Student Empowerment – The Cabinet

Students at the school are not merely the object of attention; rather, they are active stakeholders and responsible members of the school community. To facilitate and sustain this kind of involvement of the students, the school has a robust, democratically elected set-up. It is the cabinet.

Every year, at the beginning of the academic session, voting takes place for the post of Chief Minister, who is usually a student of Class X. Elections are fair and impartial, and so far there have been no cases of uncontested election. The current Chief Minister is a young gentleman by the name of Raju Sabar. When not hard at work for his upcoming board exams, Raju can be found quietly working behind the scenes in various capacities, guiding his cabinet and other students diligently to ensure smooth functioning. Other than the Chief Minister, all other ministers generally volunteer for the job, which has no perks and massive responsibilities.

Ministries are related to the work required in the school – Water Ministry, Solar Ministry, Food Ministry, News Ministry, Sports Ministry, Cultural Ministry, Hostel Ministry, Cleanliness Ministry, Health Ministry, and of course, the absolute must of all schools, the Bell Ministry. Water ministers take care of the water supply to various parts of the campus. Solar Ministry is in charge of the 25 solar lamps on campus, and also of maintaining the solar energy system as the back-up for electricity. Food Ministry ensures that all children have their meals properly – this includes ensuring that children are seated and serving food when necessary. One has to see ministers Manoj Bishoyi and Gaurahari Sabar in action to believe how smoothly mealtimes go.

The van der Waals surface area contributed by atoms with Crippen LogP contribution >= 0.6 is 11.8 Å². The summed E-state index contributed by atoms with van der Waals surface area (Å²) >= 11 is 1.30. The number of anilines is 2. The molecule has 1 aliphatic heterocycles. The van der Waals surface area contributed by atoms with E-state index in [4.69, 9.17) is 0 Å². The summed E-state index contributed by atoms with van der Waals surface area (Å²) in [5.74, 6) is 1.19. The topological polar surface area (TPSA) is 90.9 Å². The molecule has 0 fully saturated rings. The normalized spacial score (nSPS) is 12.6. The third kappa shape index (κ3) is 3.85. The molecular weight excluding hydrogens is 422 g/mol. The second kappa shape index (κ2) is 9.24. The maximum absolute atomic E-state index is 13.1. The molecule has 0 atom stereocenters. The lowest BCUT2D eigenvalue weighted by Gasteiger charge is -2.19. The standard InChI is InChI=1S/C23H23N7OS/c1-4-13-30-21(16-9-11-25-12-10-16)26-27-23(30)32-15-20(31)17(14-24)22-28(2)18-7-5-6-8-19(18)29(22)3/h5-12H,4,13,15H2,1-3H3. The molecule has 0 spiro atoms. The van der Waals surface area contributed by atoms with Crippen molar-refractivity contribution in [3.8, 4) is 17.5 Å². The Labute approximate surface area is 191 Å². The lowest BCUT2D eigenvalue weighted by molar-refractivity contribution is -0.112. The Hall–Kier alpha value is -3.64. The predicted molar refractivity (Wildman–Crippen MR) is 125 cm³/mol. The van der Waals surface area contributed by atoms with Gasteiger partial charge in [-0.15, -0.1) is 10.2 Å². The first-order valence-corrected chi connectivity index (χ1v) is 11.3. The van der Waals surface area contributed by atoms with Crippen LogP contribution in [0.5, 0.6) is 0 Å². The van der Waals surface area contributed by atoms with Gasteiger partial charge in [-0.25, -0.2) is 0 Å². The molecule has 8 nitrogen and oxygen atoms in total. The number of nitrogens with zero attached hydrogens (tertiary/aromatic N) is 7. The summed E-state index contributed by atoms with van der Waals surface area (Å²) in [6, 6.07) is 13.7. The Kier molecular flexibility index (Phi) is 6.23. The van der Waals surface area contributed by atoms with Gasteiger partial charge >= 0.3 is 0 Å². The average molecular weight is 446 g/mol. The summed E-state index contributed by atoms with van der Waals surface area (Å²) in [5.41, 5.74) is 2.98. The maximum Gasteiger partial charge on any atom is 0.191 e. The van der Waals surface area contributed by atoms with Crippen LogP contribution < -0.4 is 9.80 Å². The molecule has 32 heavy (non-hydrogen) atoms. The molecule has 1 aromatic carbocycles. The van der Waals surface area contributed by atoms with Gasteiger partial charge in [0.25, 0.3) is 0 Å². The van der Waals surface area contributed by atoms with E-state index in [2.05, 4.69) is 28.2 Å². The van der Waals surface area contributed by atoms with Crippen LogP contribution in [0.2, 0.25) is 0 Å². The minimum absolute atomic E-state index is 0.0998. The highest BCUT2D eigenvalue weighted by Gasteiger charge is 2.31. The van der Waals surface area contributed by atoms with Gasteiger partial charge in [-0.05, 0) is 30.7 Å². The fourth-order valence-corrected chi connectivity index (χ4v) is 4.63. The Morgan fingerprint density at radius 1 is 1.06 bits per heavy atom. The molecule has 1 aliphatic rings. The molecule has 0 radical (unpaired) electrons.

News Ministry does not merely read news in the assembly; ministers, led by the ever-smiling Mithunu Gouda, are aware of exactly what is going on in the school and will not hesitate to inform the Principal should any teachers be found to be avoiding class. Sports Ministry has the job of ensuring that all students get sufficient equipment to play at allotted times. Esliel Naik, Sports Minister, is also the Deputy Chief Minister and effectively the spokesman for the cabinet. Cultural Ministry is in charge of organising cultural programmes every Saturday evening, and also a movie screening every Sunday.

Together, Cleanliness Ministry and Hostel Ministry get the entire school campus, including the hostels, cleaned every single day and ensure availability of basic facilities on campus. Health Ministers regularly check the children for diseases and injuries, and work with the school nurse to keep all students healthy and free from common diseases like malaria and scabies, which are quite prevalent in Odisha. Bell Ministers, as the name would suggest, ring the bell at appropriate times and keep the school clock ticking.

Ministers very often share responsibilities and take on the load of other ministerial work whenever the occasion calls for it. Each ministry is counselled by a teacher, under whose guidance ministers discharge their duties. Recently, a monthly public meeting of the Cabinet has been proposed, in which each ministry will report its achievements and issues to the school citizenry at large. Accountability is most important, much as it is elsewhere in Gram Vikas.